Picturesque, passionate and poetic, Ireland is becoming increasingly well-known internationally as an exciting destination for those who are looking for something a bit different for their special day. With its wild western coastline and plenty of luxury Irish castles to choose from, The Emerald Isle is asserting itself strongly as a first-choice destination for anyone who is considering a wedding abroad.
Unlike certain Caribbean destinations, for example, Ireland does not really have a 'package wedding' industry which will take care of every detail on your behalf. A certain amount of leg-work on your part will be unavoidable.
To be married in Ireland, you must be at least 18 years of age and must not be married already. Also, regardless of nationality or residence, anyone who wishes to marry in Ireland must give at least three months notification to a registrar. If you are not living in Ireland you will need to contact an Irish civil registration service. Please also keep in mind that the couple will need to meet the registrar, in person, at least 5 business days before the ceremony.
The registrar will issue you with a Marriage Registration Form, only once they have received/seen:
In planning your wedding abroad, you are advised to speak to specialists before making any bookings. You should also keep reading around the subject from as many sources as you can.
This article is provided for informational purposes only and is intended as a guide. We would always recommend that extensive research is undertaken before booking a wedding abroad. Please note that we are not responsible for the content of third-party websites or for the quality of the services they advertise.
The majority of church weddings in the Republic of Ireland are Catholic ceremonies, and this section will focus on those. There is plenty of local variation so, for further information about protestant weddings in Ireland, contact your preferred protestant church.
The golden rule for anyone wishing to get married in an Irish church is to start early and plan ahead. The process can be quite bureaucratic, especially if you are planning from abroad, so get organised and keep on top of the details.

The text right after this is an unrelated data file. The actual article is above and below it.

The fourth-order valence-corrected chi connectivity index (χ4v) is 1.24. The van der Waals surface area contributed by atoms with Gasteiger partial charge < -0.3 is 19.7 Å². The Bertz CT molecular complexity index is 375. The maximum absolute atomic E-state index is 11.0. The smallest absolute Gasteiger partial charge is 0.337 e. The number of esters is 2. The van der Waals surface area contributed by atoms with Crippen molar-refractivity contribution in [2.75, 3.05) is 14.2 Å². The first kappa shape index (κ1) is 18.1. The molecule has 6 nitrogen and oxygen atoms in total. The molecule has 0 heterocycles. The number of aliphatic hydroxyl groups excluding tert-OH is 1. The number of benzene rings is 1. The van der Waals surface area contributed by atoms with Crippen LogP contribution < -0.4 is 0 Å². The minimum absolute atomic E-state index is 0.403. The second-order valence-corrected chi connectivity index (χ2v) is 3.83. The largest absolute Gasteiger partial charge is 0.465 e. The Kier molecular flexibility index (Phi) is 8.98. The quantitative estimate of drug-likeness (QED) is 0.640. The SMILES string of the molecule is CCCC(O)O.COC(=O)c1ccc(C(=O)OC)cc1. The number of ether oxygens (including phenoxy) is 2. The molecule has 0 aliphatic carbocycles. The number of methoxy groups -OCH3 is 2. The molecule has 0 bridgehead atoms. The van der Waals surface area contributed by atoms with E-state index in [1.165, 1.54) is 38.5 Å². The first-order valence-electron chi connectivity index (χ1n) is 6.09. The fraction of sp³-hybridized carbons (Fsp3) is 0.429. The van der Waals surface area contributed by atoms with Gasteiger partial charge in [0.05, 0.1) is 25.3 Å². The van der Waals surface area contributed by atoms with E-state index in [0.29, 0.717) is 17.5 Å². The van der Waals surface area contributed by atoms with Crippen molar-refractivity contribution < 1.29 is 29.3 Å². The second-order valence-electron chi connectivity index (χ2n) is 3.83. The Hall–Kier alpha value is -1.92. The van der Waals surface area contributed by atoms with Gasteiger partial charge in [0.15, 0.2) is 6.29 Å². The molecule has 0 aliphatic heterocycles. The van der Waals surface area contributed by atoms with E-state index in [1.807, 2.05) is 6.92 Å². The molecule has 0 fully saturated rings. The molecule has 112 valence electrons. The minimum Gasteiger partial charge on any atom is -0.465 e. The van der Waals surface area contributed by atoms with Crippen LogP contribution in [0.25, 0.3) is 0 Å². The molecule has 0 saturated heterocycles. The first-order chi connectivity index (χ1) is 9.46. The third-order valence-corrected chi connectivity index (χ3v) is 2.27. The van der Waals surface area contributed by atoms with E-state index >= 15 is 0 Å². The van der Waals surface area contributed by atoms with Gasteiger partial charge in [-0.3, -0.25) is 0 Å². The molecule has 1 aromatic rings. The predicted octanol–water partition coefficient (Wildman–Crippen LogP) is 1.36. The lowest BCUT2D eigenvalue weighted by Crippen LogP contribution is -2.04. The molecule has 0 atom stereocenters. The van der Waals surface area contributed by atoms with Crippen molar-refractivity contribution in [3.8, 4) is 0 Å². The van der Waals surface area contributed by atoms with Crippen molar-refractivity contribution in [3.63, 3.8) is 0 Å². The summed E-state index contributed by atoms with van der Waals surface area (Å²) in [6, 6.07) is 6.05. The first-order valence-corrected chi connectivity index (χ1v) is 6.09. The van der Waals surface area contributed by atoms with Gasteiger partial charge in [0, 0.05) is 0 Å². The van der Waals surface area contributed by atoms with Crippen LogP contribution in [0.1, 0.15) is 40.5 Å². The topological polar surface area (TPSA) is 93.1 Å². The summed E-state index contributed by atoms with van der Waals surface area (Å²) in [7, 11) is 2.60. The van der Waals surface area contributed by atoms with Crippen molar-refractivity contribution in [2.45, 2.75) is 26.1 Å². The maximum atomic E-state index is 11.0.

The specifics of how to arrange a church wedding in Ireland can vary significantly from region to region and even church to church, so it is important to make contact with your preferred church as early as possible to find out what may be required in terms of preparation and paperwork. You may be required to meet with the priest well in advance, so be sure to factor this into your plans. The priest is under no obligation to perform or even allow church weddings for individuals who do not live in the local parish.
Requirements for getting married in Ireland:
Perhaps the second most popular choice of wedding venue in Ireland, after its many churches, is its impressive range of luxury castles and manor houses. Although Ireland remains a deeply religious nation, secular weddings are increasingly popular and civil ceremonies are very common at most hotels, castles and estates throughout Ireland. The same services are also available at local registry offices.
One of the things that make hotels and castles so popular for weddings in Ireland, apart from the amazing backdrops, is the support provided by venues' in-house wedding teams. Working full-time throughout the year to create the perfect wedding for many couples, wedding-team staff will have dealt with it all before and will be able to answer many of your questions, not just relating to the venue but to do with Irish weddings in general.
Use this section to find the perfect wedding suppliers for your enchanting Irish wedding.
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Adare is a small town in Co. Limerick, known for its quaint and colourful thatched cottages. Adare is considered to be one of Ireland's most beautiful towns so stop and take in the view. Don't forget your camera today - the perfect chance to capture the essence of old Ireland.
Explore Adare Village along the Wild Atlantic Way
Originally built in 1823, Blarney Woollen Mills was mainly used for the spinning and weaving of wool. After it closed in 1973, it reopened in 1975 — as an Irish heritage shop.
The Culloden Battlefield Visitor Centre commemorates the last pitched battle fought on British soil, in April 1746. Learn more about the Jacobite intent to overthrow the House of Hanover and return the House of Stuart to the British throne.
About Highland Folk Museum is a museum and open-air attraction located in the Scottish Highlands. It is designed to showcase the domestic and working lives of the early highland people.
Located close to the Killarney National Park, Moriarty's is an Authentic Irish Gift Store and Restaurant. Hand crafted Irish jewellery, Waterford Crystal and classic and modern tweed fashions and furnishings are all on offer at the gift store. The restaurant is an 85 seater offering stunning views of the surrounding landscape.
Located on the shores of Belfast Lough in County Antrim, Carrickfergus Castle is a Norman castle dating back to 1177. First used as a headquarters for John de Courcy after he took control of eastern Ulster, where he ruled as a petty king until 1204. Over the years, the castle was Besieged by the native Irish, the Scottish, the English and the French. Today it stands as one of the best preserved structures from the medieval era in Northern Ireland.
Located within Glenveagh National Park, Glenveagh Castle was built by Captain John George Adair between 1870 and 1873. Having made his fortune through land speculation in America, Adair return to Ireland and began large amounts of land in County Donegal. The castle was built in the Scottish Baronial style and is surrounded by a garden and commands stunning views of the nearby mountains, lakes, woodlands and valleys.